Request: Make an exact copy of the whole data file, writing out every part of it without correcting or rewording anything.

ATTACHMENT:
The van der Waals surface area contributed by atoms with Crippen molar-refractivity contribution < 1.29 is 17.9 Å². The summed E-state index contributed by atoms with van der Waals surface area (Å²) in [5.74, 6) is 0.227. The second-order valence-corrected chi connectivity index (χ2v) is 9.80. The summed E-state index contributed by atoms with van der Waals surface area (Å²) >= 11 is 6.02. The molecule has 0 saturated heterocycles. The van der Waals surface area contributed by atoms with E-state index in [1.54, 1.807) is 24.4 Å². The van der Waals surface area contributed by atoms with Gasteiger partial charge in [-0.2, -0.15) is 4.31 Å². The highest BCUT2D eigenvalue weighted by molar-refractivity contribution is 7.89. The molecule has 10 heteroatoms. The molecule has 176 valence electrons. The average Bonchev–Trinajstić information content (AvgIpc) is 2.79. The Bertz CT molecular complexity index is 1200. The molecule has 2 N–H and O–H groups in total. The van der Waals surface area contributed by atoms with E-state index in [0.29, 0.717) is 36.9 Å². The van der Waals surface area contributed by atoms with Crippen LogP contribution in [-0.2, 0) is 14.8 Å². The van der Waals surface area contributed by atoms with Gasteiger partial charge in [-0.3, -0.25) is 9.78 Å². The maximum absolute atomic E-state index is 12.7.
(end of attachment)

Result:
The van der Waals surface area contributed by atoms with Crippen molar-refractivity contribution < 1.29 is 17.9 Å². The summed E-state index contributed by atoms with van der Waals surface area (Å²) in [5.74, 6) is 0.227. The second-order valence-corrected chi connectivity index (χ2v) is 9.80. The summed E-state index contributed by atoms with van der Waals surface area (Å²) >= 11 is 6.02. The molecule has 0 saturated heterocycles. The van der Waals surface area contributed by atoms with E-state index in [1.54, 1.807) is 24.4 Å². The van der Waals surface area contributed by atoms with Gasteiger partial charge in [-0.2, -0.15) is 4.31 Å². The highest BCUT2D eigenvalue weighted by molar-refractivity contribution is 7.89. The molecule has 10 heteroatoms. The molecule has 176 valence electrons. The average Bonchev–Trinajstić information content (AvgIpc) is 2.79. The Bertz CT molecular complexity index is 1200. The molecule has 2 N–H and O–H groups in total. The van der Waals surface area contributed by atoms with E-state index in [0.29, 0.717) is 36.9 Å². The van der Waals surface area contributed by atoms with Crippen LogP contribution in [-0.2, 0) is 14.8 Å². The van der Waals surface area contributed by atoms with Gasteiger partial charge in [-0.3, -0.25) is 9.78 Å². The maximum absolute atomic E-state index is 12.7.